Ed Snowden and the New Colossus

The techno-corporate state is the New Colossus. It is Eisenhower’s “military-industrial-government complex” on steroids. But it is also a state without a nation, much like an ego consciousness without roots.

Welcome to Dystopia.

Today’s Globe and Mail had a re-report from Germany’s Der Spiegel citing an interview the German magazine did with Ed Snowden in which Snowden charged that the governments of Germany, France, and Britain were in cahoots with the NSA on mass surveillance. Snowden made the surprising suggestion, according to the report, that the protests by European governments about UK and US spying might be disingenuous.

That Globe and Mail original report entitled “NSA ‘in bed with Germany’ and others, Snowden tells magazine”, has since been replaced by another entitled “Brazil seeks U.S. clarification on reports of NSA spying“, and the original article has apparently been deleted with no explanation. You will note, however, that the URL still points to the article with the original title.

The Guardian, however, still carries the original Reuters report, “Ed Snowden tells Der Spiegel NSA is ‘in bed with the Germans‘”, so I’m not sure what’s going on here.

For me, the most significant quote from the article is this,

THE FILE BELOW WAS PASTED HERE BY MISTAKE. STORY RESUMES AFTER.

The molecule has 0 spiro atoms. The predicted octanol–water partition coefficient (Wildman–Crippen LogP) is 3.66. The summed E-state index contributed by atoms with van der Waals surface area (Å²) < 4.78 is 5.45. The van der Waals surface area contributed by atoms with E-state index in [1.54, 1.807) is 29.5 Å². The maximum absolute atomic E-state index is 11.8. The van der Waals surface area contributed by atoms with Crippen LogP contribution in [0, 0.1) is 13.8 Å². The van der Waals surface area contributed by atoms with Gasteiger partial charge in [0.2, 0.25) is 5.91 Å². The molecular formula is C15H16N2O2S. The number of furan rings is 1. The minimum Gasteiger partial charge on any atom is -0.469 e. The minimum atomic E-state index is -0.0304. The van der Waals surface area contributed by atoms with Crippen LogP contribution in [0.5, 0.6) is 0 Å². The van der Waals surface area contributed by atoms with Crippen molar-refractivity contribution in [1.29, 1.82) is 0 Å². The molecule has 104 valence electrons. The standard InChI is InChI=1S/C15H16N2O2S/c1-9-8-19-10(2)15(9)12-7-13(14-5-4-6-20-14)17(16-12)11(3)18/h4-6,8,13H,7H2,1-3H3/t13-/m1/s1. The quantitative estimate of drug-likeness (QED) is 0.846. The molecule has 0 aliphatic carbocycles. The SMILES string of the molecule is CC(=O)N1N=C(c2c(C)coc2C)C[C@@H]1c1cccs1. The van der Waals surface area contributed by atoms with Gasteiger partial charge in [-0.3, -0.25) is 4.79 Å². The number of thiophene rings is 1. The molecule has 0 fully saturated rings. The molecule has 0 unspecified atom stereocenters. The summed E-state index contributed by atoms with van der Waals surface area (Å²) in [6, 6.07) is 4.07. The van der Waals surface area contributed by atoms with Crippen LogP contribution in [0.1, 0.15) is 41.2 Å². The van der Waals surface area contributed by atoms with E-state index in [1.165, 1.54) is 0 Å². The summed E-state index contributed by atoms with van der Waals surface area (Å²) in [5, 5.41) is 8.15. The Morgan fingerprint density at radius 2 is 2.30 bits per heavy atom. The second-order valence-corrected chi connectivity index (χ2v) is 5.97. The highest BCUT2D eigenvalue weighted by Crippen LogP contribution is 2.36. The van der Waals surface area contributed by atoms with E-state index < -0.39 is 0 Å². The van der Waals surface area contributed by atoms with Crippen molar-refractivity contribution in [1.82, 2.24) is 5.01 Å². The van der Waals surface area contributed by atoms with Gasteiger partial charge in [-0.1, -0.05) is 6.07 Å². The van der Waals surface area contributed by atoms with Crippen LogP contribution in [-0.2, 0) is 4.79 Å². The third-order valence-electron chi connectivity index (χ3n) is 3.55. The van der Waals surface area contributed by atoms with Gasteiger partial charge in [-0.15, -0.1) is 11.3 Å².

“Other agencies don’t ask us where we got the information from and we don’t ask them. That way they can protect their top politicians from the backlash in case it emerges how massively people’s privacy is abused worldwide,” [Snowden] said.

It also suggests a rogue state and a secret government, assuming that the expressions of outrage and surprise by Merkel and others were authentic. And if this rogue state-within-a- state can act to keep their top politicians in the dark, supposedly in order to protect them from public backlash, it also means the puppet-masters can conceivably do just the opposite to undermine them. But given that the British government apparently knew full well the scope of the NSA operation, and of its own “Tempora” programme, but kept it hidden from public knowledge, oversight, and insight, it seems remarkably strange that Merkel or Hollande were not aware of the sheer massiveness of these surveillance programmes themselves, which Snowden attests are linked into each other.